Can my employer reduce my hours and give them to someone else?

My employer has lost a contract for certain funding which means job losses for certain roles. Now my job is paid by other funding to what they actually lost. My boss has created more positions via the funding I am paid through which would give them the same job title as me. We have all been told to apply for our jobs or other jobs.  My job hasn’t changed and neither have my working hours, but I have a colleague who knows there’s a position that’s been created near to the hours that she was doing but she doesn’t want that. She wants my post because mine is 10 hours more. My question is can they take hours off me and give them to her and give me the part-time position? It’s a bit odd and doesn’t make sense that my employer would give my job to someone else and give me less hours. Can an employer reduce my hours?

I note from your question that your employer has lost a contract for certain funding which could result in job losses. This is likely to be a redundancy situation. In order to avoid claims for unfair dismissal in a redundancy situation, your employer would need to follow a fair redundancy process. This will involve warning affected staff of potential redundancies, consulting with affected staff and exploring suitable alternative employment for redundant employees. The details of what a fair process will involve depends on the individual factual circumstances. It may, for example, involve reorganising positions and requesting applications from existing staff and it may also involve “bumping”, which is effectively a process whereby a redundant employee is given a non-redundant employee’s job.

If there is no redundancy situation and this is simply a reorganisation with no loss of jobs, this is slightly different. Your employer may want to vary the terms of a contract of employment because of changed economic circumstances or due to a reorganisation of the business such as this. Assuming that you are an employee then your existing contract of employment can only be varied with the agreement of both parties. If your employer is proposing to change your contractual terms then they should fully consult with you and explain and discuss the reasons for the change. If you do not agree to the changes then your employer may still try to impose a new contract unilaterally, but they will be in breach of your current contract and you may well have grounds to make legal claims against them. If you do not agree to any change in your contract and your employer dismisses you, you may have a claim for unfair dismissal and the strength of this claim would depend on the fairness of the process followed by your employer in attempting to secure your consent and eventually dismissing you.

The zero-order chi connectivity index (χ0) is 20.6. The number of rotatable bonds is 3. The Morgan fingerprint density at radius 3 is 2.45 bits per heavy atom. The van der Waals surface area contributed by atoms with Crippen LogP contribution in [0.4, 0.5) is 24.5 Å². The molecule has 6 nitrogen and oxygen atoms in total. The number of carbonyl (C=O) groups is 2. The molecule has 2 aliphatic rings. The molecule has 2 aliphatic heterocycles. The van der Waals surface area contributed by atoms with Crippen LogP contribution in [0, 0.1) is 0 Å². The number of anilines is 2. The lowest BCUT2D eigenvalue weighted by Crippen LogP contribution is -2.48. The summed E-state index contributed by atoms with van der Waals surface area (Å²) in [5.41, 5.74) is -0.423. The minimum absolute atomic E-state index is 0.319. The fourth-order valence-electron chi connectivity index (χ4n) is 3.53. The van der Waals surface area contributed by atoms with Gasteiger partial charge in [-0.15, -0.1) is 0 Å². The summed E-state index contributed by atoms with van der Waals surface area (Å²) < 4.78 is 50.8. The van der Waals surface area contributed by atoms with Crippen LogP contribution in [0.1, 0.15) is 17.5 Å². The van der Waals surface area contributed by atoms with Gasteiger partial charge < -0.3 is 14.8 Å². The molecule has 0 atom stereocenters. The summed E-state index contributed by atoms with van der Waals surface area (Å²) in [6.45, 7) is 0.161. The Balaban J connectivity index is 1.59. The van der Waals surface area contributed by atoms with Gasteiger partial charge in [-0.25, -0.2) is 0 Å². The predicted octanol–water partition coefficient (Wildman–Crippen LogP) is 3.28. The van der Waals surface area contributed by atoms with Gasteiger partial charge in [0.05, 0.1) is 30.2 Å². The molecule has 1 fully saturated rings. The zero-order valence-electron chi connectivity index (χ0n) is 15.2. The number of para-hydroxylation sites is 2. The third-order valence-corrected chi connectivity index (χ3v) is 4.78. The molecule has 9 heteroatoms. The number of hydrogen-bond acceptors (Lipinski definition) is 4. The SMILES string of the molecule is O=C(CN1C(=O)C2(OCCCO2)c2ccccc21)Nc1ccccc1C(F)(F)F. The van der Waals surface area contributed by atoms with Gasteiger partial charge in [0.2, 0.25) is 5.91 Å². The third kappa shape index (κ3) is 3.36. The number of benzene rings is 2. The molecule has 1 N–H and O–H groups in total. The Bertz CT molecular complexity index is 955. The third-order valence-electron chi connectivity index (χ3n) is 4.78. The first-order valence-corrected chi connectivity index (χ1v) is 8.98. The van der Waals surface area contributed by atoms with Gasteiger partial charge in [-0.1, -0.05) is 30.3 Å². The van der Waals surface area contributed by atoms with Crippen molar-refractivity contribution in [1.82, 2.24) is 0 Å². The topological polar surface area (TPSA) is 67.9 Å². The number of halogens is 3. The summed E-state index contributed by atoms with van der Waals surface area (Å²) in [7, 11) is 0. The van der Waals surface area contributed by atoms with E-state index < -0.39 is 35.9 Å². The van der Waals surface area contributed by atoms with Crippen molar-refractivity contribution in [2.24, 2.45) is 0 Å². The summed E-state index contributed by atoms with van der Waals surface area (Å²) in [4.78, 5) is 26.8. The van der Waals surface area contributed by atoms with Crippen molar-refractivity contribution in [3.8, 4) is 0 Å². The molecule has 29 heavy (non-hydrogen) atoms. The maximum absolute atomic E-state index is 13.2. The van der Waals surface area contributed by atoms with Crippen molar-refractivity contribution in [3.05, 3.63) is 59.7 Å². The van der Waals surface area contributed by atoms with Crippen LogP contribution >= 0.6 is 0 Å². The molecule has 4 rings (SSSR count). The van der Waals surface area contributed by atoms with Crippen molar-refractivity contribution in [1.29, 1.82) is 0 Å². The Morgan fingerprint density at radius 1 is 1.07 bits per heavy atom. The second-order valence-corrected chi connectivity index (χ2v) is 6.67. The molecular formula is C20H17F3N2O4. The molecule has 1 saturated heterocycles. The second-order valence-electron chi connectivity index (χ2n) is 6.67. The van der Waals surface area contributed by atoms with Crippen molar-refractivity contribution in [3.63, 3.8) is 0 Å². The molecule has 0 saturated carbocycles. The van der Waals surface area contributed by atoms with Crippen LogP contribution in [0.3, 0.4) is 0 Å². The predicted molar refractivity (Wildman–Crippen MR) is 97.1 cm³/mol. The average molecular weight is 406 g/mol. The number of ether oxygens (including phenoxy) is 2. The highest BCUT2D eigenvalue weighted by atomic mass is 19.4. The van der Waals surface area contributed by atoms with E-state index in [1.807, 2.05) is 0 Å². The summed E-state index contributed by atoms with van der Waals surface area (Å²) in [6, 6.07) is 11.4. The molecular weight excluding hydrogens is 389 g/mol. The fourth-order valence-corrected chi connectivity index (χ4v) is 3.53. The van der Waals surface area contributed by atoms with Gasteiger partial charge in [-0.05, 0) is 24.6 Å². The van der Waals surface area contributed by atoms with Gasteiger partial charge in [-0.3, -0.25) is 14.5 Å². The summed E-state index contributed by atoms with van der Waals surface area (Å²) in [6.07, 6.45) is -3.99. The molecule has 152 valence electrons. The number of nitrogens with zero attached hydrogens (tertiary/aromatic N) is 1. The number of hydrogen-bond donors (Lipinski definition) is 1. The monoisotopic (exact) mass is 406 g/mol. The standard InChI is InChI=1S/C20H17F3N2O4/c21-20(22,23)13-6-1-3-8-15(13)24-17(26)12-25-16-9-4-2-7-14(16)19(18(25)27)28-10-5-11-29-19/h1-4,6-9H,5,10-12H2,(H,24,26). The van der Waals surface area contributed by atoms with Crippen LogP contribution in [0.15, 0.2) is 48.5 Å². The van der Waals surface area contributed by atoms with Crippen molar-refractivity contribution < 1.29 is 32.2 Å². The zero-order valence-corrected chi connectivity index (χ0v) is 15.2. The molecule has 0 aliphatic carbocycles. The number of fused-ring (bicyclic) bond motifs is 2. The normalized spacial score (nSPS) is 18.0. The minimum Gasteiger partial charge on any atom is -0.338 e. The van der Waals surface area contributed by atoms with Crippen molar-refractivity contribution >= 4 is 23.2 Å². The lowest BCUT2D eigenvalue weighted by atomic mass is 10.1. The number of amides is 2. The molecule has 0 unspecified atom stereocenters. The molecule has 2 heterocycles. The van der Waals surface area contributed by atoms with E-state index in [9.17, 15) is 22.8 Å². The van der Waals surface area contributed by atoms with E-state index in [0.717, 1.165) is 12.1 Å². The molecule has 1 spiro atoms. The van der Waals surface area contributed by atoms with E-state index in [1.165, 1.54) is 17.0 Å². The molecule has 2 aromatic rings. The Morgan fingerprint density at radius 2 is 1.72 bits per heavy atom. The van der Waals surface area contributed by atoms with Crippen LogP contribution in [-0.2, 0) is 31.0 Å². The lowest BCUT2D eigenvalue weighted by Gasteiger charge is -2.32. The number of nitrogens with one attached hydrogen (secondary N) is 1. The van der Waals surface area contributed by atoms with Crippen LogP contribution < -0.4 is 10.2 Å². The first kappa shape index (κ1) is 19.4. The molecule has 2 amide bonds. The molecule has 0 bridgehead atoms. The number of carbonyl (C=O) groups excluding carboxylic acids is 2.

I would advise you to make it clear to your employer that you do not agree to any change in your hours and that you wish to remain on your current contract. If this does not resolve matters and your employer attempts to change your contractual hours, I would advise you to take further specific legal advice on next steps and in particular in relation to a potential claim for unfair dismissal.

Please note that any claim for unfair dismissal must be submitted to an employment tribunal within three months of the termination of your employment and you would need to go through the Acas early conciliation process before any tribunal would accept your claim.

Should you require any clarification on the above points then please contact Tracey Guest of Slater Heelis LLP on 0161 672 1425.

*Helen Frankland has assisted with this answer.